On March 29th 1974, local farmers from XiYang village in LingTong County were drilling a series of wells in search of water. They discovered some fragments of pottery and some ancient bronze weapons. The head of the village reported the news to the local government and this created lots of attention. An archaeological team from Shaanxi Province arrived on site on 17th July 1974 and began their excavations. The Terra-cotta Army had been discovered.
The three main pits contain over 8000 life size soldiers. Each one is unique with different facial characteristics. They also vary in height according to rank with the tallest being the generals.
A rank of soldiers in Pit 1
The figures were manufactured in workshops by labourers and local craftsmen using local materials. The heads, arms and torsos were created separately and then assembled. Clay was then used to add individual features such as hairstyles.
The figures depict the army of Qin Shi Huang, the first Emperor of China.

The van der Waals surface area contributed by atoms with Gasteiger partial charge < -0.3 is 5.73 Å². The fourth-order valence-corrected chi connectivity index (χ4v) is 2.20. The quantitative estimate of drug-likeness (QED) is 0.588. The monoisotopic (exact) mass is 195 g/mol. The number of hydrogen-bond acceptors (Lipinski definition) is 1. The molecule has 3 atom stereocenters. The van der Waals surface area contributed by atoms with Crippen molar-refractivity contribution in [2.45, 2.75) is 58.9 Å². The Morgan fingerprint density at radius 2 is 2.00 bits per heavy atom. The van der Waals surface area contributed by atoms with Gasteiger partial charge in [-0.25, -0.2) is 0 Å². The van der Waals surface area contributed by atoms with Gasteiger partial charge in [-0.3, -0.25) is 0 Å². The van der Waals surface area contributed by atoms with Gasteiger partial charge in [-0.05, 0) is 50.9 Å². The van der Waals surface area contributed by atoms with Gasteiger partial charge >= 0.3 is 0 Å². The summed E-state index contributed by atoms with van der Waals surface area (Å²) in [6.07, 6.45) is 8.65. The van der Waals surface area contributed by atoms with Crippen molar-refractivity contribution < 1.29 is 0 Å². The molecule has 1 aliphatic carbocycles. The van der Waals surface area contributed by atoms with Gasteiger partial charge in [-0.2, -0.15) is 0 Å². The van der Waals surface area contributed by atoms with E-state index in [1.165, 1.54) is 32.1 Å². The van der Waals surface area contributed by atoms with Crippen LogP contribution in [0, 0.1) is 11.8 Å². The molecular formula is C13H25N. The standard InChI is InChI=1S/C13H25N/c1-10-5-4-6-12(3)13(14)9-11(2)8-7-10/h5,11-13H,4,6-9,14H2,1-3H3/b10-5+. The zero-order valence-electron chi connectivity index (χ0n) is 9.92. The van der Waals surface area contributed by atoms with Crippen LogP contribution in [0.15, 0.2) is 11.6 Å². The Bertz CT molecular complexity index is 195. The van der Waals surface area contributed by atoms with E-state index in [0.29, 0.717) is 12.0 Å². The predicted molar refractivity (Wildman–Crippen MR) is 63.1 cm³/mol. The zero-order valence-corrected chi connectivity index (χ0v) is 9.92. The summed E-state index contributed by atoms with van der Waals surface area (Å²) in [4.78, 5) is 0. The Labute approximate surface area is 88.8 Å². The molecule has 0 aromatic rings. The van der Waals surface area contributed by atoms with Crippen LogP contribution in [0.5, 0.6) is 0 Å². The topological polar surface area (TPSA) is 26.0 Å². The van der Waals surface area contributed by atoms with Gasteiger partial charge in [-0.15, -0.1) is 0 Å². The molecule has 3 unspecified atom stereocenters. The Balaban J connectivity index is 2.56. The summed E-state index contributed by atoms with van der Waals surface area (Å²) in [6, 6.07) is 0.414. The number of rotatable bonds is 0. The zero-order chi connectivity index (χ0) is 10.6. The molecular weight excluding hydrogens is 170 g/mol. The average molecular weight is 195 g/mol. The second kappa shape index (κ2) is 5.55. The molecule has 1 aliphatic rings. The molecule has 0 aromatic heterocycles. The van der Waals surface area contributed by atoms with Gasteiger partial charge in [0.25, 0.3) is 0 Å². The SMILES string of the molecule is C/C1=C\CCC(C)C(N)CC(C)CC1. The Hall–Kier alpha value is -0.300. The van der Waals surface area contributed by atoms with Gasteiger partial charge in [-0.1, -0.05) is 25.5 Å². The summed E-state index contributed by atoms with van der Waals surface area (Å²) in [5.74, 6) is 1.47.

He was born the son of King Zhuang Xiang, the King of Qin in 259BC. and named YingZheng. His father died in 247BC and at the age of 13 YingZheng became King of Qin. At the age of 22 he took over the reins of government and set out to conquer the other six states. At the age of 39 he achieved his final victory and proclaimed the Qin Empire and declared himself QinShiHuangDi, the first Emperor.
QinShiHuang was obsessed with the fear of death and had the terra-cotta army made and buried with him to protect him in the afterlife.
In addition to the three main pits, several smaller ones have been found containing bronze horses and chariots.
The restored No 1 chariot. The bronze chariot, horse and driver were modelled on the real chariot but are half life size.They are cast in perfect proportion and were highly painted.
It is a wonderful experience and “must see” sight on any visit to China.